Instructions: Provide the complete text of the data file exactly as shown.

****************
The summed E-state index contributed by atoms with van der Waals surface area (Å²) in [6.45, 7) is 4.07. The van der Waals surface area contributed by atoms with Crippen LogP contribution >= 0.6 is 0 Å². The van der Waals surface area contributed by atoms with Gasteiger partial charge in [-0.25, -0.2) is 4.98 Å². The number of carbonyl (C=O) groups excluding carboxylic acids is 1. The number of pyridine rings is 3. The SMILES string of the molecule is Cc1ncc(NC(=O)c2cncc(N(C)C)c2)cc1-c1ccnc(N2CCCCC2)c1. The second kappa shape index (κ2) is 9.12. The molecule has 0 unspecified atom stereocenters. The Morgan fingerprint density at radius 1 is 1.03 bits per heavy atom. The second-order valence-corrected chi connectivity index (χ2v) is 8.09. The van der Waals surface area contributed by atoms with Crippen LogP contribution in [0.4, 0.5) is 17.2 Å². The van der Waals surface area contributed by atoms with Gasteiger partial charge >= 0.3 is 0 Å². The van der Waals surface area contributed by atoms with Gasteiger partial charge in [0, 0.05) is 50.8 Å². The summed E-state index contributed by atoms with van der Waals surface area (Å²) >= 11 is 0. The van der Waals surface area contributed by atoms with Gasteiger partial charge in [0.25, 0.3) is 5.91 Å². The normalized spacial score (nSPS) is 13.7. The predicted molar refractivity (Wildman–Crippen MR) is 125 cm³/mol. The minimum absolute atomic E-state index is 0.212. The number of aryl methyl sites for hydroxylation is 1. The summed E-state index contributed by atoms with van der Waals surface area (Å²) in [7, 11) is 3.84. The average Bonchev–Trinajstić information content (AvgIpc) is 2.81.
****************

The summed E-state index contributed by atoms with van der Waals surface area (Å²) in [6.45, 7) is 4.07. The van der Waals surface area contributed by atoms with Crippen LogP contribution >= 0.6 is 0 Å². The van der Waals surface area contributed by atoms with Gasteiger partial charge in [-0.25, -0.2) is 4.98 Å². The number of carbonyl (C=O) groups excluding carboxylic acids is 1. The number of pyridine rings is 3. The SMILES string of the molecule is Cc1ncc(NC(=O)c2cncc(N(C)C)c2)cc1-c1ccnc(N2CCCCC2)c1. The second kappa shape index (κ2) is 9.12. The molecule has 0 unspecified atom stereocenters. The Morgan fingerprint density at radius 1 is 1.03 bits per heavy atom. The second-order valence-corrected chi connectivity index (χ2v) is 8.09. The van der Waals surface area contributed by atoms with Crippen LogP contribution in [0.4, 0.5) is 17.2 Å². The van der Waals surface area contributed by atoms with Gasteiger partial charge >= 0.3 is 0 Å². The van der Waals surface area contributed by atoms with Gasteiger partial charge in [0, 0.05) is 50.8 Å². The summed E-state index contributed by atoms with van der Waals surface area (Å²) >= 11 is 0. The van der Waals surface area contributed by atoms with Gasteiger partial charge in [0.25, 0.3) is 5.91 Å². The normalized spacial score (nSPS) is 13.7. The predicted molar refractivity (Wildman–Crippen MR) is 125 cm³/mol. The minimum absolute atomic E-state index is 0.212. The number of aryl methyl sites for hydroxylation is 1. The summed E-state index contributed by atoms with van der Waals surface area (Å²) in [7, 11) is 3.84. The average Bonchev–Trinajstić information content (AvgIpc) is 2.81.